Maurice de Vlaminck
Located on the Seine to the west of Paris, La Grenouillère, or “the frog pond,” lured flocks of Parisians who wished to escape the clamor of city life for an afternoon of boating and bathing. Whereas Impressionists such as Monet and Renoir painted sun-dappled scenes of camaraderie at the popular attraction in the late 1860s, Vlaminck presents a single, faceless woman partaking of a rare moment of serenity at the deserted site. Vlaminck’s work is distinguished by energetic paint handling: a thick application of vertical, diagonal, and curling strokes defines the simple architecture of wood structures, the recession of paths, and the foliage of shade trees.
Oil on canvas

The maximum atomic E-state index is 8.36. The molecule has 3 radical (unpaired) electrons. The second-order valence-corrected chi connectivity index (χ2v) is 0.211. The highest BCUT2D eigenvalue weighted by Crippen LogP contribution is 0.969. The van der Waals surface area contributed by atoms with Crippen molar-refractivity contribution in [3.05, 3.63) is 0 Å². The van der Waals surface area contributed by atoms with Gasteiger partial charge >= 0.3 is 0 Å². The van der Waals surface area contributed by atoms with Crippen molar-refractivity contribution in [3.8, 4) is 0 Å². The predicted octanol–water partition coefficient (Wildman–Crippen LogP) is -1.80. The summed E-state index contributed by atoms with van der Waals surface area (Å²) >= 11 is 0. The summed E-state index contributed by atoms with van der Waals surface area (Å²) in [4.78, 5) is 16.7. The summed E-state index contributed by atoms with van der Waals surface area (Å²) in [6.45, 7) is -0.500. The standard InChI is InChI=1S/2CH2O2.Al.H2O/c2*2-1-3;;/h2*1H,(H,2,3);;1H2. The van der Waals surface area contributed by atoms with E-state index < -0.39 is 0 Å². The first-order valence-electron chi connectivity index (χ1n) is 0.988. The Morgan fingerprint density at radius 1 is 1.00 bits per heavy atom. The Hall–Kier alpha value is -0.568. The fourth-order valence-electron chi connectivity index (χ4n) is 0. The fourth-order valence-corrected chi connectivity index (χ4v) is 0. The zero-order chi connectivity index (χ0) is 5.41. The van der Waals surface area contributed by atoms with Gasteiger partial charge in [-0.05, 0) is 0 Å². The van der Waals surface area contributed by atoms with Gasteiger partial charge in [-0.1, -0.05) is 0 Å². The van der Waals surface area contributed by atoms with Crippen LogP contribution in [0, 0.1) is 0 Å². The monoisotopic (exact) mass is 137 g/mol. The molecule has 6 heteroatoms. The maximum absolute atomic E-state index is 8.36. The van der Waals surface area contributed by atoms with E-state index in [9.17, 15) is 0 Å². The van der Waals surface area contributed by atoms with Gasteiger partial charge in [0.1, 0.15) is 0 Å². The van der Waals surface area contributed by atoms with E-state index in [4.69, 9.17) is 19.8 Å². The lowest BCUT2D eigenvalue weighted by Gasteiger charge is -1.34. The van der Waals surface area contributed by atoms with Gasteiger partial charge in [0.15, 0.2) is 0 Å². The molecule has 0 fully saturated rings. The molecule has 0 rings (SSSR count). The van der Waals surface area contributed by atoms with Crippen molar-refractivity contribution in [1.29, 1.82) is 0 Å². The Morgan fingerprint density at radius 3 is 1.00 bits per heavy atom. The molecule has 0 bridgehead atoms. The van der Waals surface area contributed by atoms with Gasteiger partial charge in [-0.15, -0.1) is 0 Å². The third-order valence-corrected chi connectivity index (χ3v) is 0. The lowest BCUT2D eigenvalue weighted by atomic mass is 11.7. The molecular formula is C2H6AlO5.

Signed lower right: "Vlaminck"
Bequest of William K. Jacobs, Jr.
This item is not on view
Maurice de Vlaminck (French, 1876-1958). La Grenouillière, ca. 1905. Oil on canvas, 16 1/2 x 13 3/8 in. (41.9 x 34 cm). Brooklyn Museum, Bequest of William K. Jacobs, Jr., 1992.107.39. © artist or artist's estate (Photo: Brooklyn Museum, 1992.107.39.jpg)
overall, 1992.107.39.jpg. Brooklyn Museum photograph
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